October 2020
Volume 20, Issue 11
Open Access
Vision Sciences Society Annual Meeting Abstract  |   October 2020
Beyond the screen’s edge: eye and head movements while looking at rotated scenes in VR
Author Affiliations & Notes
  • Nicola C Anderson
    University of British Columbia
  • Walter F Bischof
    University of British Columbia
    University of Alberta
  • Alan Kingstone
    University of British Columbia
  • Footnotes
    Acknowledgements  Natural Sciences and Research Council of Canada
Journal of Vision October 2020, Vol.20, 560. doi:https://doi.org/10.1167/jov.20.11.560
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      Nicola C Anderson, Walter F Bischof, Alan Kingstone; Beyond the screen’s edge: eye and head movements while looking at rotated scenes in VR. Journal of Vision 2020;20(11):560. https://doi.org/10.1167/jov.20.11.560.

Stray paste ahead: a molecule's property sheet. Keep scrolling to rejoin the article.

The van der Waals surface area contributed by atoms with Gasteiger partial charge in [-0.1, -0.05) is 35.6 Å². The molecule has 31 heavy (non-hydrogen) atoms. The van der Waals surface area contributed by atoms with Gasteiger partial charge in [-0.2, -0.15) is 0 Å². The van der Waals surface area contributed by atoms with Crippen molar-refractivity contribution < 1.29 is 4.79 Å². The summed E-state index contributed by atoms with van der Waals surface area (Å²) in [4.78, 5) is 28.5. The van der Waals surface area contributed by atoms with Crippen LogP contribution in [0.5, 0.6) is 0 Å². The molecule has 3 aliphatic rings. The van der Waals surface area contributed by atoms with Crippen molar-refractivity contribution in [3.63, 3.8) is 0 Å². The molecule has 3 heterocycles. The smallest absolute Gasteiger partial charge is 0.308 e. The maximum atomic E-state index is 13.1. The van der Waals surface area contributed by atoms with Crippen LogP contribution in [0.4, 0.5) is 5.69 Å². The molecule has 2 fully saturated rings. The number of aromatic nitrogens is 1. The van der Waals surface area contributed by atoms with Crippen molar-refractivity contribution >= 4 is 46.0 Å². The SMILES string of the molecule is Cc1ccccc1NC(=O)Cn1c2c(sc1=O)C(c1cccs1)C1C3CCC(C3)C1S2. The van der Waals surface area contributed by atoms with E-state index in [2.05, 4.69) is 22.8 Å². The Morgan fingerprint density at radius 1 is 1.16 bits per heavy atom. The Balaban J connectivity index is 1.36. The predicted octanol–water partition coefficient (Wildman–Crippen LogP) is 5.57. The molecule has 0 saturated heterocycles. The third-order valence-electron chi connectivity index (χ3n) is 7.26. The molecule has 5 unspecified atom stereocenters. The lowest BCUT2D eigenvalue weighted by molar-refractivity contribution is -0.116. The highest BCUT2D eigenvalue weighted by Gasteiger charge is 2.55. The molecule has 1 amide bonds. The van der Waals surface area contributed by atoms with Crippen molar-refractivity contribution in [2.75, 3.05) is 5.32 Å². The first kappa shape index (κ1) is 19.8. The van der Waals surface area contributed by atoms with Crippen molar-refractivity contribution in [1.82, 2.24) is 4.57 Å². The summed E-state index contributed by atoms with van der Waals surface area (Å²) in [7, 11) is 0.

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      © ARVO (1962-2015); The Authors (2016-present)

  • Supplements

We examined the extent to which image shape (square vs. circle), image rotation, and image content (landscapes vs. fractal images) influenced eye and head movements. Both the eyes and head were tracked while observers looked at natural scenes in a virtual reality (VR) environment. In line with previous work, we found a bias for saccades in line with the image horizon for landscape images, and unusually, for fractal images as well. Interestingly, when viewing landscapes, but not fractals, observers rotated their head in line with the image rotation, thereby enabling saccades to be made in cardinal, rather than oblique directions. This clear distinction between how the eyes and head respond to image content suggests that they may be subserved by different control strategies. We discuss our findings in relation to current theories of attentional control, and how insights from VR might inform past and future eye-tracking studies.


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